Looking for Fast Food? Skip Hardees
So, why Hardees? Why not, say, McDonald's?
According to Alternet:
Hardee's: Heart Attack on a Bun
When Hardee's introduced the Thickburger this year, Jay Leno joked that it was being served in little cardboard boxes shaped like coffins.
With other major fast food outlets moving to green salads, Hardee's revels in big beef. From Hardee's press release of Nov. 15, 2004:
"Now Hardee's is introducing the mother of all burgers – the Monster Thickburger™. Weighing in at two-thirds of a pound, this 100 percent Angus beef burger is a monument to decadence, yet is still a throwback, as it features lots of meat, cheese and bacon on a bun."
Clearly, Hardee's, a subsidiary of CKE Restaurants, Inc. of Carpinteria, Calif., is not worried about the public health aspects of unleashing the monster into the marketplace.
Eating one Thickburger is like eating two Big Macs or five McDonald's hamburgers. Add 600 calories worth of Hardee's fries and you get more than the 2,000 calories that many people should eat in a whole day, according to Michael Jacobson of the Center for Science in the Public Interest.
The Federal Trade Commission (FTC) earlier this year charged KFC Corporation, owner of the Kentucky Fried Chicken national restaurant chain, with making false claims in a national television advertising campaign about the relative nutritional value and healthiness of its fried chicken.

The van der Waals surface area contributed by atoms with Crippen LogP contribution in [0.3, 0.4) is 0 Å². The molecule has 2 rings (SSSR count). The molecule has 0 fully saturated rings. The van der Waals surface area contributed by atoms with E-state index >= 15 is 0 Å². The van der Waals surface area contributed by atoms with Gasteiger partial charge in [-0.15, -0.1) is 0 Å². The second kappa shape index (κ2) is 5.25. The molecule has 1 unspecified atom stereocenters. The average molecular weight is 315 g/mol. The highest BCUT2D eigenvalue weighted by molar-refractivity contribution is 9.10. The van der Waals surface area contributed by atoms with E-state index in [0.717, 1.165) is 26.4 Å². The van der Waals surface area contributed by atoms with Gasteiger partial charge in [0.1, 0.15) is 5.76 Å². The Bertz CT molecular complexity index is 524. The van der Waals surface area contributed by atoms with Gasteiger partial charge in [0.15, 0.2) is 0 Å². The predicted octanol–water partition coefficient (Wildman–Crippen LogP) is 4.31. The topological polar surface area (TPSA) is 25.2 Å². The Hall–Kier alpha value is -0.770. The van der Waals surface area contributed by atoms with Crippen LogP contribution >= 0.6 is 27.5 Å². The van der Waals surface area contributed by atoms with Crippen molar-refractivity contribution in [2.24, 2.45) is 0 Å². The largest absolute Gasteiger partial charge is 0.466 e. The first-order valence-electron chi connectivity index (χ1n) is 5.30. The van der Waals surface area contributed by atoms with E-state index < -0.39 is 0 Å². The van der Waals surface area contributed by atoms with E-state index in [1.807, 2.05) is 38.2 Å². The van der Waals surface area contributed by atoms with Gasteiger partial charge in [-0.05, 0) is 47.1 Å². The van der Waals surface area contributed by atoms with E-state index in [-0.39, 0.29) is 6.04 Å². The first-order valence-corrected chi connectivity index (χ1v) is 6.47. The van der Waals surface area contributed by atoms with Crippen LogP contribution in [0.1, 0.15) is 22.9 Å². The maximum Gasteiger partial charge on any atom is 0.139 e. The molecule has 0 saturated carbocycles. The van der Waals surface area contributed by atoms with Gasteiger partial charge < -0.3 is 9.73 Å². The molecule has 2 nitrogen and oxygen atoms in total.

The false claim? KFC said that eating fried chicken, specifically two Original Recipe fried chicken breasts, is better for a consumer's health than eating a Burger King Whopper.
The FTC says that while it is true that the two fried chicken breasts have slightly less total fat and saturated fat than a Whopper, they have more than three times the trans fat and cholesterol, more than twice the sodium, and more calories.
KFC settled the case.
But there will be no law enforcement action brought against Hardee's. Hardee's makes no pretensions that the Hardee's Thickburger is good for you, and has no qualms about the impact of the monster on the public's health. The fast-food pusher's new advertising campaign is straight up: "Be afraid. Be very afraid."
As The New York Times put it in an editorial, "It is a setback for public health, but a triumph for truth in advertising."
To be fair, I checked the Hardees website. After all - this article was published almost a year ago now. Maybe Hardees cleaned up its act. I learned 2 things. 1-Carl's, Jr. owns Hardees. 2-No. They didn't change. The website brought me through a flash display of a "Thickburger" getting eaten with some crunching noises as special effects. Yummmm.
Of course, if you do want to boycott other fast food joints, I'll be the first one to applaud you!